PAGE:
Have you ever walked by someone sitting on the street with a cardboard sign, tattered clothes, and a cup of change in front of them? What do you do at this moment? Do you give whatever change is in your pocket? Turn a blind eye? Or stare curiously?
Often times, it is a combination of these. At first, we may feel startled by their appearances and then compassion for whatever cry for help is written on their sign-- at least most of the time. There’s absolutely nothing wrong with feeling compassion for others but it’s what you choose to do with those feelings of compassion that defines your moral compass. We may feel compelled to help out a total stranger or not help them at all and feel guilty moments later for not doing so.
Nevertheless, we think about ourselves in that moment; a moment that should be about helping others. We think about how good karma will come to us if we give, or how bad karma will make its way to us if we don’t. We think about how they may perceive us, privileged and better-off. We think about how others may see us; are we being filmed on a hidden camera testing for ‘random acts of kindness’? Or did that person just judge me because they gave money and I didn’t? The problem is that we think too much about ourselves.
The stigma around the labels “homeless," “bums,” “hobos," however we refer to them as, has failed to allow us to recognize that these are human beings. They may be war veterans, recovering drug addicts, or just misfortunate individuals, but that doesn’t change the fact that they are human beings.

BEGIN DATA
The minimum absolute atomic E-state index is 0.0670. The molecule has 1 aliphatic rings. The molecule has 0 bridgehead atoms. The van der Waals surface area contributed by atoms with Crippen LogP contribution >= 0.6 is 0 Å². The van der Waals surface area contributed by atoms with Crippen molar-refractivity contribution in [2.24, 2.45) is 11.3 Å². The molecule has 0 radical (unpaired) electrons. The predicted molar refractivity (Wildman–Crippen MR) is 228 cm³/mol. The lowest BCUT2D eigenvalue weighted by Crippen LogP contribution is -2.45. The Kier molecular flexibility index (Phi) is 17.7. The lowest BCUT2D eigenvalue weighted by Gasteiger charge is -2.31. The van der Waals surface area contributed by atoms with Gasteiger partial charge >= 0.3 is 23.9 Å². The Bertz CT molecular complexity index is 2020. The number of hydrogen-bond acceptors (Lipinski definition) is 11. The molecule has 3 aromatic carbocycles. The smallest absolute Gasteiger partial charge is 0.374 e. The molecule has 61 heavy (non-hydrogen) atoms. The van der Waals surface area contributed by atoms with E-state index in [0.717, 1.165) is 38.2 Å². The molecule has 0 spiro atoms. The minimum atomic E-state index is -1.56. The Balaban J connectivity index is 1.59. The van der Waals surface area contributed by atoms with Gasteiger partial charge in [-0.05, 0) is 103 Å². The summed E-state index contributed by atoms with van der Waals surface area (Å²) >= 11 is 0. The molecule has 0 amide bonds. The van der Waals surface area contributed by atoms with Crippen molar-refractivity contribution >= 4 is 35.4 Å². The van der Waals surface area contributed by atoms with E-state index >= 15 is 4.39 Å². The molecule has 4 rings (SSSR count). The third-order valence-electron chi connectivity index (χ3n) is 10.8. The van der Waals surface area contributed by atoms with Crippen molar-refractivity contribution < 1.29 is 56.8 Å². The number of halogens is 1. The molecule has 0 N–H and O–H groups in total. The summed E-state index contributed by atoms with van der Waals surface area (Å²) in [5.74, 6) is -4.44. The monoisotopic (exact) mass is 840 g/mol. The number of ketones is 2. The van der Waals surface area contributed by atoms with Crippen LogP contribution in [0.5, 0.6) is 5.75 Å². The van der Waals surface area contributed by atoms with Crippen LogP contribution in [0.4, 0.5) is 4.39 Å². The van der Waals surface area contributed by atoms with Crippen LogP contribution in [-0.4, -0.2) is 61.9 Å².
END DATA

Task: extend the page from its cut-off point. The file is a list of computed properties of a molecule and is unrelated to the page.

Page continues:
Everyone has gone through rough patches in their lives-- granted, it may not have been to the extent of being homeless. Nonetheless, we got through those rough patches with the help of that one person (or persons) who gave us that break. What if you could be that one person for a total stranger? By doing something as simple as giving them your pocket change or leftovers from your meal. Everyone goes through rough patches from time to time, and no one gets out without a little help from others along the way.
We are all of the same species and there’s no reason for us to think any less of another human being because of their appearance, socioeconomic status or hardships. As a firm believer in the ‘pay it forward’ methodology, I believe that an act of kindness can lead to many. It just takes one person to start that chain reaction of positivity and inspire others to take part in it as well. So the next time you see someone on the street going through a hard time, do something positive for them.
Something as simple as acknowledging their presence, giving them your pocket change, or leftovers could possibly make their day. You’ll find that living selflessly can bring a lot of positivity back to you in return. Live life by the golden rule: “treat others how you would want to be treated” and remember that every day is a new opportunity to make a difference in someone else’s life.